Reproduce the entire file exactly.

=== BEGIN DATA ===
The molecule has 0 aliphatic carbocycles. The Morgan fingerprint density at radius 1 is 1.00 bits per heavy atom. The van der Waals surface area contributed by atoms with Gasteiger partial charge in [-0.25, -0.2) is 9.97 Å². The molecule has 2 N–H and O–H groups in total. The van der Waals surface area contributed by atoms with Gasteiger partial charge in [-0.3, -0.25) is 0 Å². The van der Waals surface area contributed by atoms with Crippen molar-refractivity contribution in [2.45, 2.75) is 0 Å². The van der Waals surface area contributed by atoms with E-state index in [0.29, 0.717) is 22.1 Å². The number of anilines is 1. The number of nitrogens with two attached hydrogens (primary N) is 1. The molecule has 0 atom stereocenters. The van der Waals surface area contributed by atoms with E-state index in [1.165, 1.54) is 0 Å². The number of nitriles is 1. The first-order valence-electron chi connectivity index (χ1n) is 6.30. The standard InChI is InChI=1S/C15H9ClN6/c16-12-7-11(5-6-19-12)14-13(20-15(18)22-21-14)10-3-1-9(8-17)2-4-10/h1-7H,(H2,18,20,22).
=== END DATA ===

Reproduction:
The molecule has 0 aliphatic carbocycles. The Morgan fingerprint density at radius 1 is 1.00 bits per heavy atom. The van der Waals surface area contributed by atoms with Gasteiger partial charge in [-0.25, -0.2) is 9.97 Å². The molecule has 2 N–H and O–H groups in total. The van der Waals surface area contributed by atoms with Gasteiger partial charge in [-0.3, -0.25) is 0 Å². The van der Waals surface area contributed by atoms with Crippen molar-refractivity contribution in [2.45, 2.75) is 0 Å². The van der Waals surface area contributed by atoms with E-state index in [0.29, 0.717) is 22.1 Å². The number of anilines is 1. The number of nitrogens with two attached hydrogens (primary N) is 1. The molecule has 0 atom stereocenters. The van der Waals surface area contributed by atoms with E-state index in [1.165, 1.54) is 0 Å². The number of nitriles is 1. The first-order valence-electron chi connectivity index (χ1n) is 6.30. The standard InChI is InChI=1S/C15H9ClN6/c16-12-7-11(5-6-19-12)14-13(20-15(18)22-21-14)10-3-1-9(8-17)2-4-10/h1-7H,(H2,18,20,22).